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Communism and Religion

I’m sure this is a rehash of the “Stalin/Mao was an atheist” argument (which is awkward coming from a fellow atheist), but what’s the motivation that communists or any sort of dictatorial tyrant has in oppressing religion? Trying to impose an absolute will? Trying to keep people ignorant to any potential “higher powers” other than the state? Is it some sort of more general premise of ruling that we just don’t see as much in other forms of government?

Posted: August 8th 2008

Eric_PK

Not sure why this is a question to ask an atheist rather than a historian…

In the soviet case, religion was repressed after the revolution because it was an existing power structure, and those who had seized control didn’t want any competition.

“I am the one in charge” tends to run up against “god tells us what to do”. You can see a similar dynamic in Iran right now – there’s a president but his power is limited because a lot of things are really run by the religious leaders.

I don’t know enough about the history of communist china to have an opinion there, except to note that asian concepts of religion tend to be fairly different from western ones.

Posted: August 28th 2008

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George Locke

My understanding of this issue is that fascist governments (including those who call themselves communist) declare received morality bunk and substitute Big Brother instead. For communist states, traditional morality is protrayed as a means for the bourgeois to oppress the proletariat. Clearly, state control of morality is a powerful tool for manipulating the public. Religion is a force standing in the way of this transformation.

Feel free to put a plus one on the side of religion versus atheism if you feel like it. Of course, secular organizations are also opposed by the state for the same reason.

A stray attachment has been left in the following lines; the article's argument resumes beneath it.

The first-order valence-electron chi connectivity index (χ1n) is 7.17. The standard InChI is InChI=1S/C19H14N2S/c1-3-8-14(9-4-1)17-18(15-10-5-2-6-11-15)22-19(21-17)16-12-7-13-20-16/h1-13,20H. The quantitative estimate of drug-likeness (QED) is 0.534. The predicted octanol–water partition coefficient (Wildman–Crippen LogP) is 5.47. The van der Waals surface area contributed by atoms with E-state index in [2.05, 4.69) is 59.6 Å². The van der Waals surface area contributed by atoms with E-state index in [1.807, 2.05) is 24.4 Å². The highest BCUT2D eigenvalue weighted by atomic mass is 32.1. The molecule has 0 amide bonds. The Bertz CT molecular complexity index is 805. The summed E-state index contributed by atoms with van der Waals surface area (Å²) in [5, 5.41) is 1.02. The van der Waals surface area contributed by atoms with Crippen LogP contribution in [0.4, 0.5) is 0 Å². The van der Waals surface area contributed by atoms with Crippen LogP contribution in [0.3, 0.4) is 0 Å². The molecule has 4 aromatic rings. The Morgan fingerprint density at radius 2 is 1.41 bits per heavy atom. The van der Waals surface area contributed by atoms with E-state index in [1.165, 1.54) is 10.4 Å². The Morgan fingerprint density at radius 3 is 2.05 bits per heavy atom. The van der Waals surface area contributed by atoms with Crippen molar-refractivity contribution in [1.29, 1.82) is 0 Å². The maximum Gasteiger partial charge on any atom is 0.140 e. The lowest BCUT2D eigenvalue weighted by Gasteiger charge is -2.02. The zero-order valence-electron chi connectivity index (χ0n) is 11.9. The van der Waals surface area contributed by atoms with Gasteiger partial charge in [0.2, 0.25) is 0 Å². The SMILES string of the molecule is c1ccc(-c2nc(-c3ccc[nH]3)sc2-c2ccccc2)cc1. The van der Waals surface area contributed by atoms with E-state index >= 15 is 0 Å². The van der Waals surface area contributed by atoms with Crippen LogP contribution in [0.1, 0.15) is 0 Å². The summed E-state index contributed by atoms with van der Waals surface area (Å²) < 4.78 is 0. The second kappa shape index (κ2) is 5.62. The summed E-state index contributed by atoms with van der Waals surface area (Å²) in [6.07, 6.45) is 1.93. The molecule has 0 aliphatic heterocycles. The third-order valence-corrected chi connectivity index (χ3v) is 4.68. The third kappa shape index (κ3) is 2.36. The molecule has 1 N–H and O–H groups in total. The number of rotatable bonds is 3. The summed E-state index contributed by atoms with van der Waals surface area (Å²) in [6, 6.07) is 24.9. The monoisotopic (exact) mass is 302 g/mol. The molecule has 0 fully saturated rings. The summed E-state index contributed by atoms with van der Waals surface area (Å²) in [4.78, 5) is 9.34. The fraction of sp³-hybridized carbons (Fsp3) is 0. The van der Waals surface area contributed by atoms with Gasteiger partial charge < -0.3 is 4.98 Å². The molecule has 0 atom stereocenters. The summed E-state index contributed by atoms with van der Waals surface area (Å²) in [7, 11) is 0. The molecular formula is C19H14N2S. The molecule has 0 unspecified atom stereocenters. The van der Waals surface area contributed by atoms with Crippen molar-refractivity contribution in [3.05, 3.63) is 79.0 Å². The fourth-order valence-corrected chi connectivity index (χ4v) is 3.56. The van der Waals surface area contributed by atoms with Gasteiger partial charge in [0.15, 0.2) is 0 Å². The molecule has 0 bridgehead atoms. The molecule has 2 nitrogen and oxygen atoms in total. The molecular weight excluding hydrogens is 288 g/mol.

Posted: August 10th 2008

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SmartLX www

Two big reasons at least, specific to communist states. That covers Stalin and Mao.

  1. Communism has an extremely strict ideology, and strives to imprint it on citizens. Every major religion has its own ideology, and none of them are entirely compatible with that of communism. Therefore all religions capable of garnering a decent following are competition. No dictator would put up with that.
  2. Marx said that religion is the opiate of the people. He saw it as a painkiller, a drug they needed to make their oppression bearable. Once the new system was in place, the idea went, the people would no longer need religion. At present, based on this idea, the persistence of religion among the populace of these countries is an indicator to the authorities and to the world that communism has not produced a happy ending. Its very presence is bad PR.

There is also the idea of substituting the ruler for gods (as in North Korea where schoolchildren effectively pray to Kim Jong-Il’s late father), but that falls under the category of personality cults and may be a different kettle of fish.

Posted: August 9th 2008

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brian thomson www

I would be wary of generalising about all dictators, though I think that you’re on the right track with the idea of religion as a threat to power. The drive to centralise power, and make the State central to all aspects of life, is what we call Totalitarianism.

Religious apologists like to point out that Stalin and Mao were atheist, and attacked religion, but that’s missing the point somewhat. It’s not just religion that suffers in those circumstances: a free press also threatens the regime, and is suppressed accordingly. Under a Totalitarian regime, anything or anyone who puts out a message that deviates from State policy is a threat to be neutralised.

Sometimes, instead of being destroyed, the Press is co-opted by the regime – something we see more in modern Totalitarian regimes. Similarly, religious leaders have been known to co-operate to avoid suppression. The Nazi powers negotiated the Reichskonkordat with the Vatican in 1933, under which the Catholic Church agreed not to interfere in government. The Church also benefited from this arrangement: priests were exempted from conscription, and the vaults under the Vatican are full of the fine art that they were able to acquire, from Jewish interests, during the War.

Posted: August 9th 2008

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